Workers camp on Saadiyat Island in 2011, Hans Haacke.
Gulf Labor members Naeem Mohaiemen (text) and Hans Haacke (photos) contribute an “Artists Op-Ed” to the Walker Art Centre’s Magazine.
“Defiance is welcomed when it is sanctioned and staged as art. Drill a crater in the floor, flood a gallery, embalm an animal, smash an object, stage a pitiful death—critics hail these gestures as having the power to “shape worlds.” But when artists sit down at a conference table with museum administrators and read from a list of demands for labor rights, this work—involving conversation, negotiation, research, protest—suddenly becomes illegible to the same museum. The artists whose projects were previously praised as stretching boundaries are now tagged as maverick spoilers.”
You can read the entire piece here:
© Molly Crabapple
“These are the men behind the gravity-defying towers shooting out of the ground in Dubai. Their labor is also responsible for building the World Cup infrastructure in Doha, the Guggenheim museum and a New York University campus on Abu Dhabi’s Saadiyat Island, and the endless malls, luxury hotels, and other monuments to late capitalism that dot the oil-rich cities of this peninsula.”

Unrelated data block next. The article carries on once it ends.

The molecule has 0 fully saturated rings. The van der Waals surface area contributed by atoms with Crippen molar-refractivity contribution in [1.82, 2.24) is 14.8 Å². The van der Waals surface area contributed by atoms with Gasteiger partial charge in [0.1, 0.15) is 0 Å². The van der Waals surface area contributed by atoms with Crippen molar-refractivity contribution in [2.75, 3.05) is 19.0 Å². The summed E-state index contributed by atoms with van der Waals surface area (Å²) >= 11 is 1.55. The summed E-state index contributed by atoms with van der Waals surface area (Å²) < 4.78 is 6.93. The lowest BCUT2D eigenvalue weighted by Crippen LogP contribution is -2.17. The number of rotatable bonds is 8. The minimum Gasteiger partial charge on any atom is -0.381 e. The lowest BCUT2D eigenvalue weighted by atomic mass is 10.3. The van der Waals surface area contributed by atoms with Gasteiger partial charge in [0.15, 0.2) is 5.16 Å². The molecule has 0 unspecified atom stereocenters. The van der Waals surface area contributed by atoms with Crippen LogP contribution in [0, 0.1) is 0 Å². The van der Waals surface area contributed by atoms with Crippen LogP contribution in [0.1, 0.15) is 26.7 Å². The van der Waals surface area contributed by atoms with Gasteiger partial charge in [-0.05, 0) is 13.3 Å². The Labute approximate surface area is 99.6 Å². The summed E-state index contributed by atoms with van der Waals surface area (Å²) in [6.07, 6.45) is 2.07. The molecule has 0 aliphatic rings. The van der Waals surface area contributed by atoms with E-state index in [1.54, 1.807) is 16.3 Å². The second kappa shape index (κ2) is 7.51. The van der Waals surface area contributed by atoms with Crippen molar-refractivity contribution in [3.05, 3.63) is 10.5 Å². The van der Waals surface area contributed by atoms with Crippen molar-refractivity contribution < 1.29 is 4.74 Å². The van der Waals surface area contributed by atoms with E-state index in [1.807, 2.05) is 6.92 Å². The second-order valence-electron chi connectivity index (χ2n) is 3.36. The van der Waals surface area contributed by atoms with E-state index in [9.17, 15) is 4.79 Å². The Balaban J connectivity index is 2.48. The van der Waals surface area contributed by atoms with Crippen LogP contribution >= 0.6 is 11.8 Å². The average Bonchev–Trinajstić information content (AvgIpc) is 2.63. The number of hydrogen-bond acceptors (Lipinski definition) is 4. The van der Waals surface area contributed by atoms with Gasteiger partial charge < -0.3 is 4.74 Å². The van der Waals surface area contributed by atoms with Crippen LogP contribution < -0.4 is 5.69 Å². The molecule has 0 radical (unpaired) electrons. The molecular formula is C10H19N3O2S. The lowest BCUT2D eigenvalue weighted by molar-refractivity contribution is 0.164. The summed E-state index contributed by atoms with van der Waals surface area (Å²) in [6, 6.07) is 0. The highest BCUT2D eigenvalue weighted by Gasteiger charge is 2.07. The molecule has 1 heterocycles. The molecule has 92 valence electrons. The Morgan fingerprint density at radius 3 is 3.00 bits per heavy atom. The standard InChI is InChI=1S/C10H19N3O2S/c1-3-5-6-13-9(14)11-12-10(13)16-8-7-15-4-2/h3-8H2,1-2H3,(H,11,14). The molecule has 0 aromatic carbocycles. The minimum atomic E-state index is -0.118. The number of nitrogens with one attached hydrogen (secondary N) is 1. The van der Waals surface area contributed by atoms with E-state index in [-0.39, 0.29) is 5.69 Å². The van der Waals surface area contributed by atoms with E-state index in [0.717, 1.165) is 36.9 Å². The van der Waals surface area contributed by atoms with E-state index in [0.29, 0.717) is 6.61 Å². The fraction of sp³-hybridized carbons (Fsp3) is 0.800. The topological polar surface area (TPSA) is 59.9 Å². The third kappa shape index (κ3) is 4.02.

Mariam Ghani and Erin Ellen Kelly, Smile, You’re in Sharjah, 2009, still from video installation.
In April, Triple Canopy organized a forum called Critical Language, during which a group of artists, writers, curators, arts administrators, and other cultural workers discussed the “political implications and uses” of specialized language in the art world. The forum itself was inspired by the specific thread of that debate tweaked by Mostafa Heddaya’s March 2013 Hyperallergic article “When Artspeak Masks Oppression,” which analyzed the language deployed by the Guggenheim Abu Dhabi project and its representatives, and the subsequent response by Guggenheim director Richard Armstrong, also published by Hyperallergic. Continue reading
“Saadiyat and the Gulf Labor Boycott,” is a collective essay by the Gulf Labor working group for Ibraaz Platform 005: http://www.ibraaz.org/essays/62. It is accompanied by a photo essay by Hans Haacke: http://www.ibraaz.org/projects/50